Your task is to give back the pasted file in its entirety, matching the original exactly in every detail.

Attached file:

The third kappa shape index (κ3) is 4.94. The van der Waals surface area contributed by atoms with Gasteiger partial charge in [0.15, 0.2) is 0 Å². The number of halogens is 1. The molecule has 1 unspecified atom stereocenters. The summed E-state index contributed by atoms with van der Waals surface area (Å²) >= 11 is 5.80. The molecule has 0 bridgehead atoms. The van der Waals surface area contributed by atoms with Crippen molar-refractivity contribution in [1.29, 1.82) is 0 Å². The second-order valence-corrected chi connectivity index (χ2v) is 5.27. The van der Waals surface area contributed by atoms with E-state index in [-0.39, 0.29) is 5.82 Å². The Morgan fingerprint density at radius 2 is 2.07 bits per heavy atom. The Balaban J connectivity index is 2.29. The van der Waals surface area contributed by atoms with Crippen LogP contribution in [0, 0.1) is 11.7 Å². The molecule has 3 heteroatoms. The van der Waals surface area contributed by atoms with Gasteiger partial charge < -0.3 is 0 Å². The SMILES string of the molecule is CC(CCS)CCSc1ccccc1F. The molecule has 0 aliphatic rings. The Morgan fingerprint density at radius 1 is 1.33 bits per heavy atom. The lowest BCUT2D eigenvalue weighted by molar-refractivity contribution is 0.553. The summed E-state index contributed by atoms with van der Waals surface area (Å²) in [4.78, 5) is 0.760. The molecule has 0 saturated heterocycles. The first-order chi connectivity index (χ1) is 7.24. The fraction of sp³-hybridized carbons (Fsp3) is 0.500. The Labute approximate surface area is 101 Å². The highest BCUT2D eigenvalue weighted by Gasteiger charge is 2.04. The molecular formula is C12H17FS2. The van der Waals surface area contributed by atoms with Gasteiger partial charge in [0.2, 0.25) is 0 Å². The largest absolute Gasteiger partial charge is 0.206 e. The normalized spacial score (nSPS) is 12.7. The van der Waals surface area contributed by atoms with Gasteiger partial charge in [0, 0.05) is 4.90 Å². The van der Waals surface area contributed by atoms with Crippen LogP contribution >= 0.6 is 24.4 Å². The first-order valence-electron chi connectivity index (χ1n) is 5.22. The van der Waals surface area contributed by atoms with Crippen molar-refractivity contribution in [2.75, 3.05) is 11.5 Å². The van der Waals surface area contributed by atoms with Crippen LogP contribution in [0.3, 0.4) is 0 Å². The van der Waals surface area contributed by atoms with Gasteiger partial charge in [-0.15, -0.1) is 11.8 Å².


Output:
The third kappa shape index (κ3) is 4.94. The van der Waals surface area contributed by atoms with Gasteiger partial charge in [0.15, 0.2) is 0 Å². The number of halogens is 1. The molecule has 1 unspecified atom stereocenters. The summed E-state index contributed by atoms with van der Waals surface area (Å²) >= 11 is 5.80. The molecule has 0 bridgehead atoms. The van der Waals surface area contributed by atoms with Crippen molar-refractivity contribution in [1.29, 1.82) is 0 Å². The second-order valence-corrected chi connectivity index (χ2v) is 5.27. The van der Waals surface area contributed by atoms with E-state index in [-0.39, 0.29) is 5.82 Å². The Morgan fingerprint density at radius 2 is 2.07 bits per heavy atom. The Balaban J connectivity index is 2.29. The van der Waals surface area contributed by atoms with Crippen LogP contribution in [0, 0.1) is 11.7 Å². The molecule has 3 heteroatoms. The van der Waals surface area contributed by atoms with Gasteiger partial charge < -0.3 is 0 Å². The SMILES string of the molecule is CC(CCS)CCSc1ccccc1F. The molecule has 0 aliphatic rings. The Morgan fingerprint density at radius 1 is 1.33 bits per heavy atom. The lowest BCUT2D eigenvalue weighted by molar-refractivity contribution is 0.553. The summed E-state index contributed by atoms with van der Waals surface area (Å²) in [4.78, 5) is 0.760. The molecule has 0 saturated heterocycles. The first-order chi connectivity index (χ1) is 7.24. The fraction of sp³-hybridized carbons (Fsp3) is 0.500. The Labute approximate surface area is 101 Å². The highest BCUT2D eigenvalue weighted by Gasteiger charge is 2.04. The molecular formula is C12H17FS2. The van der Waals surface area contributed by atoms with Gasteiger partial charge in [0.2, 0.25) is 0 Å². The largest absolute Gasteiger partial charge is 0.206 e. The normalized spacial score (nSPS) is 12.7. The van der Waals surface area contributed by atoms with Gasteiger partial charge in [0, 0.05) is 4.90 Å². The van der Waals surface area contributed by atoms with Crippen LogP contribution >= 0.6 is 24.4 Å². The first-order valence-electron chi connectivity index (χ1n) is 5.22. The van der Waals surface area contributed by atoms with Crippen molar-refractivity contribution in [2.75, 3.05) is 11.5 Å². The van der Waals surface area contributed by atoms with Crippen LogP contribution in [0.3, 0.4) is 0 Å². The van der Waals surface area contributed by atoms with Gasteiger partial charge in [-0.15, -0.1) is 11.8 Å².